Jim Urquhart/Reuters - file
Jax Collins and Heather Collins became one of the first couples to be married Dec. 23 at the Salt Lake County Government Building after a federal judge upheld his own order making same-sex marriage legal in Utah.
Utah asked the U.S. Supreme Court on Tuesday to stop same-sex marriages while it tries to overturn a judge's ruling legalizing them, calling legal recognition of the ceremonies "an affront" to its residents and the courts.
Hundreds of same-sex couples have been married in Utah in the week since the 10th U.S. Circuit Court of Appeals declined to halt them while Utah pursues its appeal.
Supreme Court Justice Sonia Sotomayor, who has jurisdiction over requests for emergency stays from the district, set a deadline of noon Friday for backers of same-sex marriages to respond.
In seeking a stay, Utah cited the U.S. Supreme Court's landmark decisions this year that struck down provisions of the federal Defense of Marriage Act and California's law that identified legal marriages as only those between a man and a woman. It argued that the court had found only that judges couldn't interfere with state laws allowing same-sex marriages — not that same-sex marriage was a fundamental right. Therefore, they similarly couldn't interfere with state laws restricting them.
"This case involves not just a refusal by the federal government to accommodate a state's definition of marriage, but an outright abrogation of such a definition — by a single federal court wielding a federal injunction and acting under the banner of the federal Constitution," the state's brief argued.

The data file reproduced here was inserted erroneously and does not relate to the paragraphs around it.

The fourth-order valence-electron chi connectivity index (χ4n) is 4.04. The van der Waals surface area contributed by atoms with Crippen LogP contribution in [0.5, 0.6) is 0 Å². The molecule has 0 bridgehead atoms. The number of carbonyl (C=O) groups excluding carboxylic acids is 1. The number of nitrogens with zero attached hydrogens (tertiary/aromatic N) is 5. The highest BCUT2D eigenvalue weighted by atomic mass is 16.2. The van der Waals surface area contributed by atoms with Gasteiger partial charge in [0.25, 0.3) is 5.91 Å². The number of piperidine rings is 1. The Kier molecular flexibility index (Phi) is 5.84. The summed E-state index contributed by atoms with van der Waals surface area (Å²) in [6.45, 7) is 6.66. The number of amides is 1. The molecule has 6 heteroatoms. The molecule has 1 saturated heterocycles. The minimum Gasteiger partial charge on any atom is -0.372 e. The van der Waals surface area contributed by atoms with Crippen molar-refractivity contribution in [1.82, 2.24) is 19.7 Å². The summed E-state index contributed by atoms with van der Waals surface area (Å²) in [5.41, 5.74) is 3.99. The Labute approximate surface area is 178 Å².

The longer the ruling allowing same-sex marriages stands, the more same-sex couples will obtain legal marriages — each one, it said, "an affront not only to the interests of the state and its citizens in being able to define marriage through ordinary democratic channels ... but also to this court's unique role as final arbiter of the profoundly important constitutional questions that it so carefully preserved."
James Magleby, an attorney for the couples that challenged Utah's ban on same-sex marriages, said the couples were "disappointed that the state of Utah will spend millions of dollars in taxpayers' money to attempt to reinstate laws which deny due process and equal protection to all of Utah’s citizens.”
"It doesn’t have to be this way," Magleby said, suggesting that Utah "carefully consider its other options, in particular the fiscally responsible decision by New Jersey Gov. Chris Christie, to save his state from further legal expenditures and to put a divisive issue in the past"
Christie abandoned New Jersey's legal challenge to same-sex marriages in October after a similar federal court ruling.
This story was originally published on Tue Dec 31, 2013 5:47 PM EST